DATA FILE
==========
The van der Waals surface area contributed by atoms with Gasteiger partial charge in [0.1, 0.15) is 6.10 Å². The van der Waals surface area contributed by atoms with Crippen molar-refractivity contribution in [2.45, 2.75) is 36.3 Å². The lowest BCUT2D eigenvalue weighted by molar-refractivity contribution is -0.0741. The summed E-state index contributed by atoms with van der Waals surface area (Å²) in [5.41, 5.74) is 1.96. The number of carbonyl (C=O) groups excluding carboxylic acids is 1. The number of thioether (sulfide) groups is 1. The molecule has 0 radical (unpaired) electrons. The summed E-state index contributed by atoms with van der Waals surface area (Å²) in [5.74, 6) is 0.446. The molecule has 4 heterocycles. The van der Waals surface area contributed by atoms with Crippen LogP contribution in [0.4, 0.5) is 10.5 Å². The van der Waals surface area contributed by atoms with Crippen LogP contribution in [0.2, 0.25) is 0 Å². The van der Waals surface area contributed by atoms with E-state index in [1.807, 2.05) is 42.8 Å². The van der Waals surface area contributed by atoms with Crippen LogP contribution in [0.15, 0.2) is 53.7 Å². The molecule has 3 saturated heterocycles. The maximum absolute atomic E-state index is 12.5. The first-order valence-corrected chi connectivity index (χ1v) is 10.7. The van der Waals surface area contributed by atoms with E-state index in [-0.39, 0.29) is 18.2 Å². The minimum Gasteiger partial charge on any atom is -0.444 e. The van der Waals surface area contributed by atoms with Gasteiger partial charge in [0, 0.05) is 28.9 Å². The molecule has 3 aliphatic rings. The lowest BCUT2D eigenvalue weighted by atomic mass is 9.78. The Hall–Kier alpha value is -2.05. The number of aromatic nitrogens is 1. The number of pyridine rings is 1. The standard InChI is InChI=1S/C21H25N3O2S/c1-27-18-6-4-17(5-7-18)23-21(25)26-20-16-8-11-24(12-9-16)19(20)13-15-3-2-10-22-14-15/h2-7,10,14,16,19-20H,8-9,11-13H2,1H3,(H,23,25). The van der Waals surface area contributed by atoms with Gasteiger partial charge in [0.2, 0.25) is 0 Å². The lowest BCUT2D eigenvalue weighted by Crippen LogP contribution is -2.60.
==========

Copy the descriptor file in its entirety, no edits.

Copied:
The van der Waals surface area contributed by atoms with Gasteiger partial charge in [0.1, 0.15) is 6.10 Å². The van der Waals surface area contributed by atoms with Crippen molar-refractivity contribution in [2.45, 2.75) is 36.3 Å². The lowest BCUT2D eigenvalue weighted by molar-refractivity contribution is -0.0741. The summed E-state index contributed by atoms with van der Waals surface area (Å²) in [5.41, 5.74) is 1.96. The number of carbonyl (C=O) groups excluding carboxylic acids is 1. The number of thioether (sulfide) groups is 1. The molecule has 0 radical (unpaired) electrons. The summed E-state index contributed by atoms with van der Waals surface area (Å²) in [5.74, 6) is 0.446. The molecule has 4 heterocycles. The van der Waals surface area contributed by atoms with Crippen LogP contribution in [0.4, 0.5) is 10.5 Å². The van der Waals surface area contributed by atoms with Crippen LogP contribution in [0.2, 0.25) is 0 Å². The van der Waals surface area contributed by atoms with E-state index in [1.807, 2.05) is 42.8 Å². The van der Waals surface area contributed by atoms with Crippen LogP contribution in [0.15, 0.2) is 53.7 Å². The molecule has 3 saturated heterocycles. The maximum absolute atomic E-state index is 12.5. The first-order valence-corrected chi connectivity index (χ1v) is 10.7. The van der Waals surface area contributed by atoms with E-state index in [-0.39, 0.29) is 18.2 Å². The minimum Gasteiger partial charge on any atom is -0.444 e. The van der Waals surface area contributed by atoms with Gasteiger partial charge in [0, 0.05) is 28.9 Å². The molecule has 3 aliphatic rings. The lowest BCUT2D eigenvalue weighted by atomic mass is 9.78. The Hall–Kier alpha value is -2.05. The number of aromatic nitrogens is 1. The number of pyridine rings is 1. The standard InChI is InChI=1S/C21H25N3O2S/c1-27-18-6-4-17(5-7-18)23-21(25)26-20-16-8-11-24(12-9-16)19(20)13-15-3-2-10-22-14-15/h2-7,10,14,16,19-20H,8-9,11-13H2,1H3,(H,23,25). The van der Waals surface area contributed by atoms with Gasteiger partial charge in [0.2, 0.25) is 0 Å². The lowest BCUT2D eigenvalue weighted by Crippen LogP contribution is -2.60.